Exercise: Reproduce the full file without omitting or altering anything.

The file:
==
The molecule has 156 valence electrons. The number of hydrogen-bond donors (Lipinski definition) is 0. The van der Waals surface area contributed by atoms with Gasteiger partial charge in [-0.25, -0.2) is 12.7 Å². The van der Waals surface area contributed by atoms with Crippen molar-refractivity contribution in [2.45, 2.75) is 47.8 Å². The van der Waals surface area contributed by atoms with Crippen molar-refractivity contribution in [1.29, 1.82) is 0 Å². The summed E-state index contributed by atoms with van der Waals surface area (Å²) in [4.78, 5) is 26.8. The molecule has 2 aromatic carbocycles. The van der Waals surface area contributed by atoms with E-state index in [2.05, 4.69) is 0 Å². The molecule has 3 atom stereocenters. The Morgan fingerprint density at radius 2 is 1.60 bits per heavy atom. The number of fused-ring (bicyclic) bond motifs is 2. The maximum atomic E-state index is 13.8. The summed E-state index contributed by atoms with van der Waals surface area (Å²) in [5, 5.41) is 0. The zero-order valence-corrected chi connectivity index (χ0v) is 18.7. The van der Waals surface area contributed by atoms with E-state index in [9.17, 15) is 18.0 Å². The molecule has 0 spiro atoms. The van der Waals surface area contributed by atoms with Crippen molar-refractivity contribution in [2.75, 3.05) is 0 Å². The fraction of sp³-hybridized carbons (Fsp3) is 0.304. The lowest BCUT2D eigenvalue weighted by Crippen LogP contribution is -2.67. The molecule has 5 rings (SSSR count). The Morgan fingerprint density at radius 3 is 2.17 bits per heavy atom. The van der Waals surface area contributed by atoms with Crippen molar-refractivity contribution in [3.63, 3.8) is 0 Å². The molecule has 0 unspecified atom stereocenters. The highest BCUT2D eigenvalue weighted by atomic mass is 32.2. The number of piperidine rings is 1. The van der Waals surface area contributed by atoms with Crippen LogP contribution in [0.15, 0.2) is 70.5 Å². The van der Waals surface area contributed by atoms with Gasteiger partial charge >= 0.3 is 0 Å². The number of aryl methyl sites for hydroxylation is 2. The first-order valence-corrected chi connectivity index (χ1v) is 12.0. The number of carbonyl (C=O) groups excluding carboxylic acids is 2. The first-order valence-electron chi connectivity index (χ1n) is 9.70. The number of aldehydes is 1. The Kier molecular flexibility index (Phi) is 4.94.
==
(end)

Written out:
The molecule has 156 valence electrons. The number of hydrogen-bond donors (Lipinski definition) is 0. The van der Waals surface area contributed by atoms with Gasteiger partial charge in [-0.25, -0.2) is 12.7 Å². The van der Waals surface area contributed by atoms with Crippen molar-refractivity contribution in [2.45, 2.75) is 47.8 Å². The van der Waals surface area contributed by atoms with Crippen molar-refractivity contribution in [1.29, 1.82) is 0 Å². The summed E-state index contributed by atoms with van der Waals surface area (Å²) in [4.78, 5) is 26.8. The molecule has 2 aromatic carbocycles. The van der Waals surface area contributed by atoms with E-state index in [2.05, 4.69) is 0 Å². The molecule has 3 atom stereocenters. The Morgan fingerprint density at radius 2 is 1.60 bits per heavy atom. The number of fused-ring (bicyclic) bond motifs is 2. The maximum atomic E-state index is 13.8. The summed E-state index contributed by atoms with van der Waals surface area (Å²) in [5, 5.41) is 0. The zero-order valence-corrected chi connectivity index (χ0v) is 18.7. The van der Waals surface area contributed by atoms with E-state index in [9.17, 15) is 18.0 Å². The molecule has 0 spiro atoms. The van der Waals surface area contributed by atoms with Crippen molar-refractivity contribution in [2.75, 3.05) is 0 Å². The fraction of sp³-hybridized carbons (Fsp3) is 0.304. The lowest BCUT2D eigenvalue weighted by Crippen LogP contribution is -2.67. The molecule has 5 rings (SSSR count). The Morgan fingerprint density at radius 3 is 2.17 bits per heavy atom. The van der Waals surface area contributed by atoms with Crippen molar-refractivity contribution in [3.63, 3.8) is 0 Å². The molecule has 0 unspecified atom stereocenters. The highest BCUT2D eigenvalue weighted by atomic mass is 32.2. The number of piperidine rings is 1. The van der Waals surface area contributed by atoms with Crippen LogP contribution in [0.15, 0.2) is 70.5 Å². The van der Waals surface area contributed by atoms with Gasteiger partial charge >= 0.3 is 0 Å². The number of aryl methyl sites for hydroxylation is 2. The first-order valence-corrected chi connectivity index (χ1v) is 12.0. The number of carbonyl (C=O) groups excluding carboxylic acids is 2. The first-order valence-electron chi connectivity index (χ1n) is 9.70. The number of aldehydes is 1. The Kier molecular flexibility index (Phi) is 4.94.